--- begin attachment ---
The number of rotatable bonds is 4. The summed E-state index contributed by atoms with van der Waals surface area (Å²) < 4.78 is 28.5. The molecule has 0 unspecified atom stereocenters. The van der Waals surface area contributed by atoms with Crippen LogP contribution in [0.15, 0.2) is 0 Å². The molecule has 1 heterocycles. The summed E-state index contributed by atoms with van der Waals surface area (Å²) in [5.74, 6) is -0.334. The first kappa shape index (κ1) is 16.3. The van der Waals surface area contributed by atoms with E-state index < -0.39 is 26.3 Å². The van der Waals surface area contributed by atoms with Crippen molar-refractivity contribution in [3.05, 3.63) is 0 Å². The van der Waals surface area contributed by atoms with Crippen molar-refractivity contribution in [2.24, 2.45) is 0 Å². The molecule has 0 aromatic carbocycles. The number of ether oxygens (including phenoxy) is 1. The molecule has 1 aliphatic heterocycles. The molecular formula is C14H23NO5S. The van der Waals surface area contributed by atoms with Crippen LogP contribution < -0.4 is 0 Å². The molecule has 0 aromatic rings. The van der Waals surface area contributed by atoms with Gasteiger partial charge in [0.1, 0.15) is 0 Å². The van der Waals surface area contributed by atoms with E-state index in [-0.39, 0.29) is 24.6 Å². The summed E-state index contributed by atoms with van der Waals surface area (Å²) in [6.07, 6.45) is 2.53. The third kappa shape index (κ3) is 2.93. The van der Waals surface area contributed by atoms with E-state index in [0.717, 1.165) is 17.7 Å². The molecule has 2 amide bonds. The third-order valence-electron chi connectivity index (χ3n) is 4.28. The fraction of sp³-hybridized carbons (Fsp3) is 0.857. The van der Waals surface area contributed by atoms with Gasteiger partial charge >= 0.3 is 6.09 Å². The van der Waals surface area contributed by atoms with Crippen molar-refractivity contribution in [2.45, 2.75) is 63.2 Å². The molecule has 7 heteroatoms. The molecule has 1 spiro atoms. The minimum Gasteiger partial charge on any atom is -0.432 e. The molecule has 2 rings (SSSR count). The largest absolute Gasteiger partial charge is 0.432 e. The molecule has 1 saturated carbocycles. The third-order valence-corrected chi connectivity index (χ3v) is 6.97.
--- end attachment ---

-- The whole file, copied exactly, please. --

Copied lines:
The number of rotatable bonds is 4. The summed E-state index contributed by atoms with van der Waals surface area (Å²) < 4.78 is 28.5. The molecule has 0 unspecified atom stereocenters. The van der Waals surface area contributed by atoms with Crippen LogP contribution in [0.15, 0.2) is 0 Å². The molecule has 1 heterocycles. The summed E-state index contributed by atoms with van der Waals surface area (Å²) in [5.74, 6) is -0.334. The first kappa shape index (κ1) is 16.3. The van der Waals surface area contributed by atoms with E-state index < -0.39 is 26.3 Å². The van der Waals surface area contributed by atoms with Crippen molar-refractivity contribution in [3.05, 3.63) is 0 Å². The van der Waals surface area contributed by atoms with Crippen molar-refractivity contribution in [2.24, 2.45) is 0 Å². The molecule has 0 aromatic carbocycles. The number of ether oxygens (including phenoxy) is 1. The molecule has 1 aliphatic heterocycles. The molecular formula is C14H23NO5S. The van der Waals surface area contributed by atoms with Crippen LogP contribution < -0.4 is 0 Å². The molecule has 0 aromatic rings. The van der Waals surface area contributed by atoms with Gasteiger partial charge in [0.1, 0.15) is 0 Å². The van der Waals surface area contributed by atoms with E-state index in [-0.39, 0.29) is 24.6 Å². The summed E-state index contributed by atoms with van der Waals surface area (Å²) in [6.07, 6.45) is 2.53. The third kappa shape index (κ3) is 2.93. The van der Waals surface area contributed by atoms with E-state index in [0.717, 1.165) is 17.7 Å². The molecule has 2 amide bonds. The third-order valence-electron chi connectivity index (χ3n) is 4.28. The fraction of sp³-hybridized carbons (Fsp3) is 0.857. The van der Waals surface area contributed by atoms with Gasteiger partial charge >= 0.3 is 6.09 Å². The van der Waals surface area contributed by atoms with Crippen molar-refractivity contribution in [2.45, 2.75) is 63.2 Å². The molecule has 7 heteroatoms. The molecule has 1 spiro atoms. The minimum Gasteiger partial charge on any atom is -0.432 e. The molecule has 2 rings (SSSR count). The largest absolute Gasteiger partial charge is 0.432 e. The molecule has 1 saturated carbocycles. The third-order valence-corrected chi connectivity index (χ3v) is 6.97.